On SR latches, D latches, and why most sites get edge-triggered circuits wrong.

So my latest two boards arrived, implementing four demonstration circuits using NPN transistors: a bistable circuit using two transistors (well, four–I need two more to drive the two LEDs), an SR gate using NOR gates, an SR gate using NAND gates, and a D latch: a latch which can be used to store a single bit of data, and most often used as a building block to build a register in a CPU.

I’ve just posted the pages.

And I’m building to something here.

Now I don’t mean to pick on the authors of this web site; I think they did a fantastic job with the artwork and with the explanations of how different types of digital electronic circuits work.

It’s just that the article is dead wrong when it describes J-K flip-flops. A mistake that is made on multiple web sites across the Internet. (Example 1) (Example 2) (Example 3)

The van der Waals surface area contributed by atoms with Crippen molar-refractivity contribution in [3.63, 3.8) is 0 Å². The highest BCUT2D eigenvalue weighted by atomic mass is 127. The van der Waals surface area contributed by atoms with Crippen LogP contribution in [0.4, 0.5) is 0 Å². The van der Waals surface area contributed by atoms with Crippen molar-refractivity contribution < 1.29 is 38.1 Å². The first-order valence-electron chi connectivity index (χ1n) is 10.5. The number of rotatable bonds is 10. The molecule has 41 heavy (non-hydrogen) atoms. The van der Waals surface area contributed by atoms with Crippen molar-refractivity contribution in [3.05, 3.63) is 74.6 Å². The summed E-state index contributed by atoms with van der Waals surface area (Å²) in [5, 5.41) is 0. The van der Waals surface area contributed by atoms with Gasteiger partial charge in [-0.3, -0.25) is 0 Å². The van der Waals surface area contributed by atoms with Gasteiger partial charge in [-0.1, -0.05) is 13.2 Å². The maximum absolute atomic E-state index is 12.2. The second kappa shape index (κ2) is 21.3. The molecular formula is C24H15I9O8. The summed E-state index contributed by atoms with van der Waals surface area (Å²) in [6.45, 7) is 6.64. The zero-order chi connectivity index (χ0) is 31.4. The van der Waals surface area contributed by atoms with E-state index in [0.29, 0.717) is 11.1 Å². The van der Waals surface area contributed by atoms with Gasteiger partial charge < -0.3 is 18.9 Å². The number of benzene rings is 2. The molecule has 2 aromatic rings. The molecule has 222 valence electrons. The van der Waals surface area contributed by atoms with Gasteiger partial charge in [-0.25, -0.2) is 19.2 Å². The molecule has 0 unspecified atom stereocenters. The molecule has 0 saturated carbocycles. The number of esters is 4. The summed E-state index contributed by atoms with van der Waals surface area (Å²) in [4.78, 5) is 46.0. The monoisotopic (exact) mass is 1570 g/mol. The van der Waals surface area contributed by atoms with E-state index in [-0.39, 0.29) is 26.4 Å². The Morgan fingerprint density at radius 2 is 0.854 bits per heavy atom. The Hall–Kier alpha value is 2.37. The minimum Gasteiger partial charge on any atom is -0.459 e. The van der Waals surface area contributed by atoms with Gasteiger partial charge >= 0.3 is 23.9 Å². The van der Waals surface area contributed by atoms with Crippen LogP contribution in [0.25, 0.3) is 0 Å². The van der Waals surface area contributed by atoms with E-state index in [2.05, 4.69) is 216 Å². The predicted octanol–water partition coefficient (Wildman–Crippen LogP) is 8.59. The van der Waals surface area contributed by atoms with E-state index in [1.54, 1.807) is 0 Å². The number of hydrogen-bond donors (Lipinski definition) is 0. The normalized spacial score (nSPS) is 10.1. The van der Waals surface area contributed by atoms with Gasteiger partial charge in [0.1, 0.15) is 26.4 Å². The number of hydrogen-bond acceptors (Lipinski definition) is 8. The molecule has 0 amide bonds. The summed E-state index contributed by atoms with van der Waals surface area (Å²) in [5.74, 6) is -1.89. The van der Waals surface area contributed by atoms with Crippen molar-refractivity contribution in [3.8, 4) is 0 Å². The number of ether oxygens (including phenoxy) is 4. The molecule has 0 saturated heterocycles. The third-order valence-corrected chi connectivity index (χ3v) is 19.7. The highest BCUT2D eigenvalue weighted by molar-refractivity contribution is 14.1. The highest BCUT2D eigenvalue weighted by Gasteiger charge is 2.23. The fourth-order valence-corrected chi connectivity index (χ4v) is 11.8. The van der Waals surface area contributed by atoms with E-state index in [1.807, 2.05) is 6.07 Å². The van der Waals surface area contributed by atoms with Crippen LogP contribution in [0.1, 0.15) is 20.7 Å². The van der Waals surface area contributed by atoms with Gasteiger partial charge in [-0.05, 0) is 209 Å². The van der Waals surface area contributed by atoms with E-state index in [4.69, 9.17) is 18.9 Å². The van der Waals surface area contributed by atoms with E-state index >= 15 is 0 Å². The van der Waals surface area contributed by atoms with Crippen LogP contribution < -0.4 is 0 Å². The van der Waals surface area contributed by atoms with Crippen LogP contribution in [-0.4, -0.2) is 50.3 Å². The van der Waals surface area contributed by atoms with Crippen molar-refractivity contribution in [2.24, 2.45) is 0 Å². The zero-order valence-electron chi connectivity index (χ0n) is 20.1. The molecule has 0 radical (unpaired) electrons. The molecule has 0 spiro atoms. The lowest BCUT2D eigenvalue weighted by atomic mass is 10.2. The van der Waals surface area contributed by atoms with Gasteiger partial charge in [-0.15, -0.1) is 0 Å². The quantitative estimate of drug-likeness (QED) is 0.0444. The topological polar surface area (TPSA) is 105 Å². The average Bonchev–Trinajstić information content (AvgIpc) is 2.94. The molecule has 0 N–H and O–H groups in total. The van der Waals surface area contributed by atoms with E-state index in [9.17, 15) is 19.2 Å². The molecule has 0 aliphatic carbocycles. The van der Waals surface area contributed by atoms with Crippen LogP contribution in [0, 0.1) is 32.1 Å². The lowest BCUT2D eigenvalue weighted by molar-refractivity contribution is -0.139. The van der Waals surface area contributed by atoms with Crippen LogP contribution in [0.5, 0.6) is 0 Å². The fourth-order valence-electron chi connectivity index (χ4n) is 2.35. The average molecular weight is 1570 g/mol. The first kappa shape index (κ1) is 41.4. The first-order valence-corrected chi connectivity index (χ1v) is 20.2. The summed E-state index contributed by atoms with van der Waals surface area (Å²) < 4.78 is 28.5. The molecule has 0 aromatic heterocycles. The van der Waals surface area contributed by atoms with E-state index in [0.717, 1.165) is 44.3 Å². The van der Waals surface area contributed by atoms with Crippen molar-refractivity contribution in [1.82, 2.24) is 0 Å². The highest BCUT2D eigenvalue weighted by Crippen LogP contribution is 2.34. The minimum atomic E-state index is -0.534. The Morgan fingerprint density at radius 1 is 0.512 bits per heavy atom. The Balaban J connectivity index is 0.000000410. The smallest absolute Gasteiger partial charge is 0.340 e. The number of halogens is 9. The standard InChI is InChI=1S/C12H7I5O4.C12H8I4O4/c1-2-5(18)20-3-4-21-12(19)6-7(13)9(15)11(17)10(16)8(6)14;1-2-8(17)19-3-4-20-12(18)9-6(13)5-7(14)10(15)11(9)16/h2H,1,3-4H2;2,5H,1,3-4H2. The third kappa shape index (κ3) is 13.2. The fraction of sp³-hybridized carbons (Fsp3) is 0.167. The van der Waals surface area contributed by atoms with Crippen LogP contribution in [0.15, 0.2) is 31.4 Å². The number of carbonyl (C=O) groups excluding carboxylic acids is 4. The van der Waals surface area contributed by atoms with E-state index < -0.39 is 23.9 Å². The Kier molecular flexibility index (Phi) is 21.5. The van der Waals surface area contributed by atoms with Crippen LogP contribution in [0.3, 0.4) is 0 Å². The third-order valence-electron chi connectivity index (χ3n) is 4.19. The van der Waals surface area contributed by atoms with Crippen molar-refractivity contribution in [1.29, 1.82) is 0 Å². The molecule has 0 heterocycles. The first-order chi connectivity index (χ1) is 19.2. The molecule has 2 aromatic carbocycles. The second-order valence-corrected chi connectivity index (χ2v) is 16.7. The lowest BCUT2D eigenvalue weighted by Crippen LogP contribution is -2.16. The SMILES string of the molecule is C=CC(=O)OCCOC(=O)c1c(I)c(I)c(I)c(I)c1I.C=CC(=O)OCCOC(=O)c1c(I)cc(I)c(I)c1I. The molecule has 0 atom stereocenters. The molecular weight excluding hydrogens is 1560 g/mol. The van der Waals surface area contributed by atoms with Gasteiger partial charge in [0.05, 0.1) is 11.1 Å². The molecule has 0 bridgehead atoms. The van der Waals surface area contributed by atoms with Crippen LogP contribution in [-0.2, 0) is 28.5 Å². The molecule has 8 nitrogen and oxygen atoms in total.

Screenshot 2023 01 08 at 9 33 14 PM

Notice the article itself even admits there is a problem with their design:

The JK flip flop is an improved clocked SR flip flop. But it still suffers from the “race” problem. This problem occurs when the state of the output Q is changed before the clock input’s timing pulse has time to go “Off”. We have to keep short timing plus period (T) for avoiding this period.

“We have to keep short timing plus period…”

What? What?

This is utter nonsense. And it was encountering articles like this that motivated me to start up the Hacking Den, and to actually build these circuits, in transistors, and to properly prototype them to make sure they work before posting what is, in essence, nonsense.

It’s why I’m holding off writing articles on NMOS, PMOS and CMOS circuits; I only just got the P-MOSFET transistors, and need to spend a little time breadboarding to verify the circuit works (without letting the magic smoke that allow these things to work escape). And it’s why I’m holding off articles on PNP transistor circuits; for some reason or another the bag of PNP transistors I ordered have yet to arrive in the mail.